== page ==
making salad
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Eat a Healthy Diet

If you have psoriasis, what you eat and drink may make a difference in how you feel. Scientists don’t know for sure if following a specific diet or staying away from certain foods can clear up your flares. But a healthy diet high in fruits, vegetables, lean protein, and whole grains can boost your overall well-being and may ease symptoms for some people.    

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kale salad
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Eat More: Dark Leafy Greens

These are loaded with antioxidants, which protect your cells against inflammation. That may help with your psoriasis symptoms. Plus, leafy greens are low in calories and high in fiber, so they’re diet-friendly. Try tossing arugula in a salad, kale or collard greens in a soup, and chard or spinach into an omelet.

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raw trout
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Eat More: Fatty Fish

Their omega-3 fats can help with inflammation and give your immune system a boost, so it’s a good idea to put fish on the menu at least twice a week. According to one study, people who ate 6 ounces of fatty fish a week saw their psoriasis symptoms get better. And these healthy fats may lower your chances of heart disease, too. Go with cold-water fish like salmon, albacore tuna, mackerel, sardines, herring, and lake trout.

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whole grain pasta
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Eat More: Whole Grains

Fiber-rich whole grains can ease inflammation. They also can help you slim down, and research shows that shedding pounds can help with your psoriasis symptoms. Choose whole-grain breads, cereals, and pastas, and brown or wild rice. Labels like “multigrain” can be misleading, so check that a whole grain is the first ingredient listed. Bulgur, quinoa, and barley are other tasty options.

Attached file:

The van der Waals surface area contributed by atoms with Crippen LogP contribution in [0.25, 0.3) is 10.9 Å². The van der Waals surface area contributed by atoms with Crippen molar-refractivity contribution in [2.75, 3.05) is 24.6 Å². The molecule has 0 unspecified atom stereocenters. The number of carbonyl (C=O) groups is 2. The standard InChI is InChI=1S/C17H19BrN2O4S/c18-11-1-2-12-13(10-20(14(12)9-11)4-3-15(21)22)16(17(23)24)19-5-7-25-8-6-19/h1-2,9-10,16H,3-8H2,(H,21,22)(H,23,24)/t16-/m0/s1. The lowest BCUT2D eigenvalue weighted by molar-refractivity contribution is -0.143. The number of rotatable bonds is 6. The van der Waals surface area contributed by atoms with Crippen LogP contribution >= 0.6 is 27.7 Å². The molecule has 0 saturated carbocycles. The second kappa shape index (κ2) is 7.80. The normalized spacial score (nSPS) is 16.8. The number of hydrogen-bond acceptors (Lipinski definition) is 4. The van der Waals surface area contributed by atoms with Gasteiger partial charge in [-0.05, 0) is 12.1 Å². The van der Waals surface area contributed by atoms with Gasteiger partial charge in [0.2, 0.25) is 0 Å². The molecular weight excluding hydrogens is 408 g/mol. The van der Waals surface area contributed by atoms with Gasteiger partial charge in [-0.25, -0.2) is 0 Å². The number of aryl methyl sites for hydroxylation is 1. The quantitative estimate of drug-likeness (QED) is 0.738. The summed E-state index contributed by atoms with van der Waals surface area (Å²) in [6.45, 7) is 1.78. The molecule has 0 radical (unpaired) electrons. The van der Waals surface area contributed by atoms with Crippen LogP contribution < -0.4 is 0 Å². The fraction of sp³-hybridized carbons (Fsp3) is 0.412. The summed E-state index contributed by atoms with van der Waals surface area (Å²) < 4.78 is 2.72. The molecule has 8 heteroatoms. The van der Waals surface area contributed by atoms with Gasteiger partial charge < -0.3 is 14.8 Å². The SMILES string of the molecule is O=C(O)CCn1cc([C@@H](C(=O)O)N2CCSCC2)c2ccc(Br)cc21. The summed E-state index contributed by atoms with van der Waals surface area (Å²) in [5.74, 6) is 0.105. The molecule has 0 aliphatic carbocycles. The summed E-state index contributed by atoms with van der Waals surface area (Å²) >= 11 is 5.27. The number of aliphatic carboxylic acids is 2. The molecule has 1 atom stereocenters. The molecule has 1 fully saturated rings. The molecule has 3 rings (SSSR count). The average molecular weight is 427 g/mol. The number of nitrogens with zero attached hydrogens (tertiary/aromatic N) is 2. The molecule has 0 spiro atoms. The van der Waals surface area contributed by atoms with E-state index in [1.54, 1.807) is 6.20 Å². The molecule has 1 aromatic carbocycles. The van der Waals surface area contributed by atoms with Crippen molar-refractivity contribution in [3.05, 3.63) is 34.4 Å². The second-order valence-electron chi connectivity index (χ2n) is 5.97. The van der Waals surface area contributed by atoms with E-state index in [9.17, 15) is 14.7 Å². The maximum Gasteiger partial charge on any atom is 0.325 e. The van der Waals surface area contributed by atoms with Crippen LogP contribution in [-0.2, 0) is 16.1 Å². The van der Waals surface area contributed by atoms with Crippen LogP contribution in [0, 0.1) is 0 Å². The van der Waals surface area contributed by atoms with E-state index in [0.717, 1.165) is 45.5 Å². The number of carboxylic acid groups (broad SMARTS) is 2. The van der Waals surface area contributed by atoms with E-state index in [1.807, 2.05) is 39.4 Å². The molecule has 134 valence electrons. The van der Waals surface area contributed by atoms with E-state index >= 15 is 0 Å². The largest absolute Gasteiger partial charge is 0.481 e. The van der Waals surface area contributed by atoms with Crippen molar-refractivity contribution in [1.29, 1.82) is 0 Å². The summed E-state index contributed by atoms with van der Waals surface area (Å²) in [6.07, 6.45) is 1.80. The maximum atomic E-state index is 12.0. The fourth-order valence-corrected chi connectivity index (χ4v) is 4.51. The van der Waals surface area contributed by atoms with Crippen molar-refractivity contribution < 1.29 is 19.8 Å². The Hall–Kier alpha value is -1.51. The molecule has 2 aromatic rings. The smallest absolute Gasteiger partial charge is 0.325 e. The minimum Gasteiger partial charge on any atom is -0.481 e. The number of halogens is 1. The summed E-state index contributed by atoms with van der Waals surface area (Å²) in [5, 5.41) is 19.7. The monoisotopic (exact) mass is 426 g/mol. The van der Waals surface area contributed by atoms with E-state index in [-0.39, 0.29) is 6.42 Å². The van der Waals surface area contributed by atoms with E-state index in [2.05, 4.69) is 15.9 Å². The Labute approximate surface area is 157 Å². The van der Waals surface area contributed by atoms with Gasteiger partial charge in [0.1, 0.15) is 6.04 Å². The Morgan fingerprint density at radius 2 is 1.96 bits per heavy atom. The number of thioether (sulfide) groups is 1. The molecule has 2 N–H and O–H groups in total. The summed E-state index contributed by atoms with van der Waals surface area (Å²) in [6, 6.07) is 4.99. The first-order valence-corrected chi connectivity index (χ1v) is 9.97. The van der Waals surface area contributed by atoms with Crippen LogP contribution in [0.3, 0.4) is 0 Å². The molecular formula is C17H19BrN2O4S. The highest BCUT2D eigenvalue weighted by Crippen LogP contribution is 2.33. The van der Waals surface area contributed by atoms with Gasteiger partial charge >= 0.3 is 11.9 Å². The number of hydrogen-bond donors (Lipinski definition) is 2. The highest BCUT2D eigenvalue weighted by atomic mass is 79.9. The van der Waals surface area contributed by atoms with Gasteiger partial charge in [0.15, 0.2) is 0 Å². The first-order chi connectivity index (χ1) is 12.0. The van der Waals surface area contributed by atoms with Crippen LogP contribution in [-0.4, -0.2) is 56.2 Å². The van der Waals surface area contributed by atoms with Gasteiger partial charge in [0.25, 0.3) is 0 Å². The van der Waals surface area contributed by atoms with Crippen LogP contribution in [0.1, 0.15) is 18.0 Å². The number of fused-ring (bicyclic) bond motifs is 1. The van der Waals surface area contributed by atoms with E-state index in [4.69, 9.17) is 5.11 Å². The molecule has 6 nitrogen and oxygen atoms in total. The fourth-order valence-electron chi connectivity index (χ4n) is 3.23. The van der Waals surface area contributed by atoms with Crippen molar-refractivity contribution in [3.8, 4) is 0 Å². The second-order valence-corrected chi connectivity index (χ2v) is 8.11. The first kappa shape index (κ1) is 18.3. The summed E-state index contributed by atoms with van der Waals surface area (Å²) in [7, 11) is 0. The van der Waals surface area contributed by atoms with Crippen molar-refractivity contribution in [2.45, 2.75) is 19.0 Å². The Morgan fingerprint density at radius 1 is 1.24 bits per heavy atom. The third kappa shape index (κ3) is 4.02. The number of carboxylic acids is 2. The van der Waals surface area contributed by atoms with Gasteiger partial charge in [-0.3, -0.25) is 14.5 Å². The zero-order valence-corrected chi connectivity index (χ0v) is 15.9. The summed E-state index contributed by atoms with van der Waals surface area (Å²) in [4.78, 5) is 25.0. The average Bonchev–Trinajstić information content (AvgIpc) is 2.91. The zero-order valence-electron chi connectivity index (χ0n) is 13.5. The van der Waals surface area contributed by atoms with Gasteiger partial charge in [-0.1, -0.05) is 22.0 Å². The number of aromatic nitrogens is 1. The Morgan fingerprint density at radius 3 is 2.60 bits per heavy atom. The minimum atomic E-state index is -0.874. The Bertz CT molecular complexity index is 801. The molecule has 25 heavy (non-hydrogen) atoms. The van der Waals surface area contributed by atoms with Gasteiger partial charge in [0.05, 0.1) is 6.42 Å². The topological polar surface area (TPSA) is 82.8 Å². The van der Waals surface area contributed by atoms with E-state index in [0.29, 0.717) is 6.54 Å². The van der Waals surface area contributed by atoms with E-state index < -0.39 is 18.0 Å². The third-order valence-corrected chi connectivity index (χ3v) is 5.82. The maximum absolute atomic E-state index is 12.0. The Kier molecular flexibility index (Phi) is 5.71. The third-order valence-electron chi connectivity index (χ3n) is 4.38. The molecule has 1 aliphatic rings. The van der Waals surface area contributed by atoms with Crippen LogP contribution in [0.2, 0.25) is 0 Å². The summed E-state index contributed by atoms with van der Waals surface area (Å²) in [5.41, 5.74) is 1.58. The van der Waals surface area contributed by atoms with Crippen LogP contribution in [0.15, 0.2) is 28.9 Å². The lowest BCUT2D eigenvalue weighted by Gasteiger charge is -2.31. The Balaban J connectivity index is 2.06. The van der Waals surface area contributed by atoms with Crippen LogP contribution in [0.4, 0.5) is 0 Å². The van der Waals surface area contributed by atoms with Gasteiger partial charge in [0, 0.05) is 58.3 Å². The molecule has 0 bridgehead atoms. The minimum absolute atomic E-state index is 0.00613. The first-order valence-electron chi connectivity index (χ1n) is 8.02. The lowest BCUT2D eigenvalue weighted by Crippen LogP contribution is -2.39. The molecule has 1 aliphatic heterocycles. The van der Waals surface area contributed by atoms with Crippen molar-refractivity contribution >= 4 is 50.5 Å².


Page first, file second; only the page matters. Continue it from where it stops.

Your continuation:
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caprese salad
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Eat More: Olive Oil

Not all cooking oils are created equal. Olive oil has anti-inflammatory omega-3 fats. It’s also a staple of the Mediterranean diet. Research shows that people who eat that way -- focusing on fruits, vegetables, fish, beans, and whole grains, along with olive oil -- have less severe psoriasis. Not a fan? Nut and avocado oils also have these healthy fats. Use them in salad dressings and sautés.

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mixed berries
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Eat More: Fruit

Satisfy your sweet tooth a different way. Fruits have antioxidants, fiber, and other vitamins that fight inflammation. For the biggest boost, eat a variety of colors. Each has its own mix of nutrients. Berries, cherries, and apples have antioxidants called polyphenols, while oranges and melons are high in vitamin C. Pineapple has an anti-inflammatory enzyme called bromelain.

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bean soup
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Eat More: Beans

These are good sources of protein, fiber, and antioxidants. They can help keep your weight in check and ease the inflammation in your body, and research suggests that a vegetarian diet can help with psoriasis symptoms. Try swapping them for meat once in a while: Use them in place of ground beef in chili or tacos. You can also add mashed beans to burgers and sandwiches.

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snacking
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Eat More: Nuts

They pack a lot of inflammation-fighting power in a small package. And they’re loaded with nutrients, healthy fats, and fiber. Toss a handful of nuts on a salad, or have them as a snack. Just watch how many you eat: A 1-ounce serving has 160 to 200 calories.

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spices
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Eat More: Spices and Herbs

When you flavor your dishes with these, you tend to sprinkle on less salt. That can help protect you from high blood pressure and make you less likely to have a heart attack or stroke. Spices and herbs are also top sources of anti-inflammatory antioxidants. Sprinkle cinnamon or nutmeg in your cereal, toss veggies with dill or rosemary, or season your meat with cumin or basil.

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meat counter
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Eat Less: Fatty Red Meat